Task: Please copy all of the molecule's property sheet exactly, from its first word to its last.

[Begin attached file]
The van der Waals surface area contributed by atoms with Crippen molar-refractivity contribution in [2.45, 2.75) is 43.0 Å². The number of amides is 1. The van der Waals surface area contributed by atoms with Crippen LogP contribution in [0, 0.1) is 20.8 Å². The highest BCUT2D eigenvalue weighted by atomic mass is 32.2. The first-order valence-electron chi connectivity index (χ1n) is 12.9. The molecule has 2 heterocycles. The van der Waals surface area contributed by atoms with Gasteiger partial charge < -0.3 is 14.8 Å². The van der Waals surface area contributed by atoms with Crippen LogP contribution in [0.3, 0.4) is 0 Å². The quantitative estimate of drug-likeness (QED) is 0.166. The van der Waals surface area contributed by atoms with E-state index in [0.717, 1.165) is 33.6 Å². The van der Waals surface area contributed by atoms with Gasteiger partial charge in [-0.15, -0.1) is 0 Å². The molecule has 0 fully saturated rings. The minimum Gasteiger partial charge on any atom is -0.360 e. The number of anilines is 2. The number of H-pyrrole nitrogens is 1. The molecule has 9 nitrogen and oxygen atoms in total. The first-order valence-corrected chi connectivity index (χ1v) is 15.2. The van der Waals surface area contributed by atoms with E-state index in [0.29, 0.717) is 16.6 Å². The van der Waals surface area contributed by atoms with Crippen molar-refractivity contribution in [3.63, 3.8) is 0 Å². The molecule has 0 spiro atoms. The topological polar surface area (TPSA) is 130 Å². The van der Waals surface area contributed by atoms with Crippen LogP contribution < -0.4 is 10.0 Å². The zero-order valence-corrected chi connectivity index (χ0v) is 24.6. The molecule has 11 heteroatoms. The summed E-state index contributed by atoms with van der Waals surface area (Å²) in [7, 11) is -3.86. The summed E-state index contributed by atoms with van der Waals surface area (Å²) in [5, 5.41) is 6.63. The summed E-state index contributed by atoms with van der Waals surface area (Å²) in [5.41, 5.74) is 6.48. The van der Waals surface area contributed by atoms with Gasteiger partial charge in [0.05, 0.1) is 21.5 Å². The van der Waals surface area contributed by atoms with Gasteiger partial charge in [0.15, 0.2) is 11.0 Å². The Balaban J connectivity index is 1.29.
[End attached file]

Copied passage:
The van der Waals surface area contributed by atoms with Crippen molar-refractivity contribution in [2.45, 2.75) is 43.0 Å². The number of amides is 1. The van der Waals surface area contributed by atoms with Crippen LogP contribution in [0, 0.1) is 20.8 Å². The highest BCUT2D eigenvalue weighted by atomic mass is 32.2. The first-order valence-electron chi connectivity index (χ1n) is 12.9. The molecule has 2 heterocycles. The van der Waals surface area contributed by atoms with Gasteiger partial charge < -0.3 is 14.8 Å². The van der Waals surface area contributed by atoms with Crippen LogP contribution in [0.3, 0.4) is 0 Å². The quantitative estimate of drug-likeness (QED) is 0.166. The van der Waals surface area contributed by atoms with E-state index in [0.717, 1.165) is 33.6 Å². The van der Waals surface area contributed by atoms with Gasteiger partial charge in [-0.15, -0.1) is 0 Å². The molecule has 0 fully saturated rings. The minimum Gasteiger partial charge on any atom is -0.360 e. The number of anilines is 2. The number of H-pyrrole nitrogens is 1. The molecule has 9 nitrogen and oxygen atoms in total. The first-order valence-corrected chi connectivity index (χ1v) is 15.2. The van der Waals surface area contributed by atoms with E-state index in [0.29, 0.717) is 16.6 Å². The van der Waals surface area contributed by atoms with Crippen molar-refractivity contribution in [3.63, 3.8) is 0 Å². The molecule has 0 spiro atoms. The topological polar surface area (TPSA) is 130 Å². The van der Waals surface area contributed by atoms with Crippen LogP contribution < -0.4 is 10.0 Å². The zero-order valence-corrected chi connectivity index (χ0v) is 24.6. The molecule has 11 heteroatoms. The summed E-state index contributed by atoms with van der Waals surface area (Å²) in [7, 11) is -3.86. The summed E-state index contributed by atoms with van der Waals surface area (Å²) in [5, 5.41) is 6.63. The summed E-state index contributed by atoms with van der Waals surface area (Å²) in [5.41, 5.74) is 6.48. The van der Waals surface area contributed by atoms with Gasteiger partial charge in [0.05, 0.1) is 21.5 Å². The van der Waals surface area contributed by atoms with Gasteiger partial charge in [0.15, 0.2) is 11.0 Å². The Balaban J connectivity index is 1.29.